Friday, September 2, 2011

Spice World: Part 1

The dessert pepper

The Chef Tools salt and spices department fascinates me. I’m always finding new and interesting seasonings hidden in there. I’m so fascinated that I think I’ll make it a regular feature of this blog to highlight the salts, spices, seasonings, chilies and more in the department. The Spice Girls reference is just serendipitous … .

Today: new additions to the spice department.

The lovely people over at India Tree have imported a couple of new and exotic items for our consumption. They were added to on Tuesday. Here’s a rundown and some facts about each spice and seasoning we added:

Green Peppercorns: These furious little balls of pungent spice are actually just unripe black peppercorns. Their youth gives them a vigorous flavor, slightly sour; a round flavor, as opposed to the square kick of black pepper.  Perfect for soups, stocks and pasta sauce.

Pink Peppercorns: The dessert pepper. That’s right, these mild peppers have a slightly (slightly) sweet flavor that complements sugary desserts, especially ones made with sweet and sour fruits like strawberries, rhubarb and raspberries. Plus they’re beautiful and sourced from a tiny island in the East Indies.

Turmeric: one of those miracle spices. Not only is it delicious and essential in curries and American yellow mustard, but it’s also renowned in holistic circles as a digestive aid. Turmeric is a great natural food coloring (yellow, of course) and is pungent and mixes well with salt (I always add turmeric to my home fries).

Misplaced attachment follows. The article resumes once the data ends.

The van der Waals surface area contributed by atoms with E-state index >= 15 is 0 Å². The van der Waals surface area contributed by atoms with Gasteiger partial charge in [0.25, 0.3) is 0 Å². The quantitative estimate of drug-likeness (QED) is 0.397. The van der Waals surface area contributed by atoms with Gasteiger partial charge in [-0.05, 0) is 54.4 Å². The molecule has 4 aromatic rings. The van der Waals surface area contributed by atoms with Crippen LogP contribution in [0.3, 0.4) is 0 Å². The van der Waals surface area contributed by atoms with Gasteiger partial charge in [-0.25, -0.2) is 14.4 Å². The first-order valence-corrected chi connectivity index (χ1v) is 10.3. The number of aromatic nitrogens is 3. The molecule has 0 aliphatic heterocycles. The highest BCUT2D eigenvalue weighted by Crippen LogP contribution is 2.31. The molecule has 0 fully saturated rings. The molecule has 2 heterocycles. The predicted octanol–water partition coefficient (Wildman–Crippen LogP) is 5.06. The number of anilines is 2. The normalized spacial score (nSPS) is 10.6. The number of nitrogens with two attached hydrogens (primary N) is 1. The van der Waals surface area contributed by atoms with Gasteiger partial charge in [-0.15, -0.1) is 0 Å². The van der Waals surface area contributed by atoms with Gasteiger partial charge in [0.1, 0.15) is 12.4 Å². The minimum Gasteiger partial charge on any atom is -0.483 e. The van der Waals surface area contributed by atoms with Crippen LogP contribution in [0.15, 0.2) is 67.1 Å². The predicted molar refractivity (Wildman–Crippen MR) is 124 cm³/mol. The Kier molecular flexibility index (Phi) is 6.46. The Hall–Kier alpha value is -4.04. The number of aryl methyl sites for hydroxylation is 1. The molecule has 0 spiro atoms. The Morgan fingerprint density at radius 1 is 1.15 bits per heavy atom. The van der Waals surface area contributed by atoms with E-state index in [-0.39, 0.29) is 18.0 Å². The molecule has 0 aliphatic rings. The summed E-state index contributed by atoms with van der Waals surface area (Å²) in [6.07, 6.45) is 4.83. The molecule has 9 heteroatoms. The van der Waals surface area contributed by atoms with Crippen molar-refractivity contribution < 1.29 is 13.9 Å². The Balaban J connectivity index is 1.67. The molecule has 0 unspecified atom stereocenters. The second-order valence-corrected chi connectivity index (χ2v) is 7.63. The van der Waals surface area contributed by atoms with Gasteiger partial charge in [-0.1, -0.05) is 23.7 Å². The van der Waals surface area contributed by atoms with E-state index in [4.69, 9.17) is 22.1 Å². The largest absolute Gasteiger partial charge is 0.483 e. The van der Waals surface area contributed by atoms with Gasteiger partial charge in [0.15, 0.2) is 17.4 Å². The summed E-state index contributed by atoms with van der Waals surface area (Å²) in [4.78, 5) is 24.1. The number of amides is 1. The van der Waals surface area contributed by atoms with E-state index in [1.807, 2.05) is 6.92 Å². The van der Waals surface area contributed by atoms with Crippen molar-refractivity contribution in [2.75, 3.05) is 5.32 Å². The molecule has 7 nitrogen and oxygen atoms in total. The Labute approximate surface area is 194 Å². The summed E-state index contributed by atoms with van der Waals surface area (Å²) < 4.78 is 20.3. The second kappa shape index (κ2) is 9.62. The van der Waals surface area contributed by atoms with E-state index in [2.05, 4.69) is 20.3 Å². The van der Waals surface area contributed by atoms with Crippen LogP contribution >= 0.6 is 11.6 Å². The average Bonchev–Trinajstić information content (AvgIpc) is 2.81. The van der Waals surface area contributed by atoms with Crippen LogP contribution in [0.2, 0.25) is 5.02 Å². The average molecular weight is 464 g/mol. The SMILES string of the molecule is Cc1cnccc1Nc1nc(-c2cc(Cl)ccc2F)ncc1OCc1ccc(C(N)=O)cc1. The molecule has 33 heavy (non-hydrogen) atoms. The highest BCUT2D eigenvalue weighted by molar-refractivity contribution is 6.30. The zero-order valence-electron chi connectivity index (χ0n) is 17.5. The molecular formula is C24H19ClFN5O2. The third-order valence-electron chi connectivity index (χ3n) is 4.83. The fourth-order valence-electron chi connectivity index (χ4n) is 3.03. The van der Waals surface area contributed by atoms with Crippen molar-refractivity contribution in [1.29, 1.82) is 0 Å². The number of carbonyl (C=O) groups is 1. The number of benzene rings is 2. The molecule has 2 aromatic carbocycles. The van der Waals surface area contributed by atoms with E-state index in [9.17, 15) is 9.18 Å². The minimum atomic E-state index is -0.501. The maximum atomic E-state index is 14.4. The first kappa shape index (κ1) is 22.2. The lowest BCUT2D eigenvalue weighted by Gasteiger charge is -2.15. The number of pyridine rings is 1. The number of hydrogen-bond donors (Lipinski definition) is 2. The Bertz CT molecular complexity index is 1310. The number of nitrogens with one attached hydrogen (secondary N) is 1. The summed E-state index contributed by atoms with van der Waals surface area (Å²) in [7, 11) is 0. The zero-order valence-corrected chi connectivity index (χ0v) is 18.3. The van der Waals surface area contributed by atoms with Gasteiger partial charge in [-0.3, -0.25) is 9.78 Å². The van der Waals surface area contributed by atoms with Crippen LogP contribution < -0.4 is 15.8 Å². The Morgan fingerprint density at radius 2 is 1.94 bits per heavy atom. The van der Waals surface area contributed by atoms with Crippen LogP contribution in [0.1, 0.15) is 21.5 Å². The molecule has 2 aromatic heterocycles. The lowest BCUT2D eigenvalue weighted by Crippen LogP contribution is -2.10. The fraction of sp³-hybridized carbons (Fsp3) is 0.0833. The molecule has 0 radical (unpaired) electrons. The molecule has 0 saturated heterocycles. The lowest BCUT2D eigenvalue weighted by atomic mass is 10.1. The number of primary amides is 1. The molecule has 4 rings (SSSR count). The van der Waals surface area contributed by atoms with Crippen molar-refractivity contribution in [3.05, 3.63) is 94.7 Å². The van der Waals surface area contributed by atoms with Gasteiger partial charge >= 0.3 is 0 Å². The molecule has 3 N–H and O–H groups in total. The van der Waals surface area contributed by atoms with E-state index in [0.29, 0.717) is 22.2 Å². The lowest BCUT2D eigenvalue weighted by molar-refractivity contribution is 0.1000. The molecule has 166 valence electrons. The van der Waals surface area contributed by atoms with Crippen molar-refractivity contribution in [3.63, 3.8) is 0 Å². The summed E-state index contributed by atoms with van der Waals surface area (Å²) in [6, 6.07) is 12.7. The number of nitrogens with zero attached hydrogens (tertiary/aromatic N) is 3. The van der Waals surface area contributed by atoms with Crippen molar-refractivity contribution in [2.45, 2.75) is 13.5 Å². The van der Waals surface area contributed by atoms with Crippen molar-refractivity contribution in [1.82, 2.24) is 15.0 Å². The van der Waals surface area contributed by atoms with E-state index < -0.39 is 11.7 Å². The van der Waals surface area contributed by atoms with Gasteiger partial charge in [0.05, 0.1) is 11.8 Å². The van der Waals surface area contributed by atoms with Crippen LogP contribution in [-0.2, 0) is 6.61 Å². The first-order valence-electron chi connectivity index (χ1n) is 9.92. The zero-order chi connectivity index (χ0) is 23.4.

Mexican oregano: Like Italian oregano, except that it’s different. Mexican oregano is citrusy, as opposed to the Italian variety’s straight-up sweetness. In spicy foods, it holds its own better than its Mediterranean cousin (they’re actually biologically unrelated). Good in chili and salsa.

Cinnamon quills: What’s better than a stick of Ceylon cinnamon in a holiday drink? Delicious in apple cider on Halloween night or after Thanksgiving dinner; or in hot brandy or whiskey on Christmas Eve. Also, grind these sticks on toast, on desserts or in Mexican preparations.

Chilies: This is actually an offshoot of our spice department, and it’s entirely new. We’ve added chipotle, ancho, Thai (bird’s eye) and chilie de arbor chilies. For heat, shred the Thai or de arbors in any Asian or Mexican (or South American or Central American) dish. The chipotles and anchos are for depth and for condiments like salsa.

Mushrooms: Another new spice-related department. We now offer dry shiitakes, porcinis, morels and a mixed bag of mushrooms. Bring these dry ‘shrooms back to delicious life with a little hot water. My favorite among these fun-guys is the shiitake; a piping hot sweet and sour soup with just shiitakes and frozen tofu swimming around is excellent, and the perfect fall/winter dish.

Popcorn: actually, corn kernels.  This is a great fall snack. Just looking at the package reminds me of raked leaves, the smell of a billowing chimney and … scarecrows. This is a bag of several varieties of corn. Each has a slightly different flavor and produces a bowl of popcorn that has enough flavor without salt, sugar or butter.

Wednesday, August 31, 2011

The Mystery of Davy Crack'it

Raised in the woods so's he knew every tree, cracked him a nut when he was only three.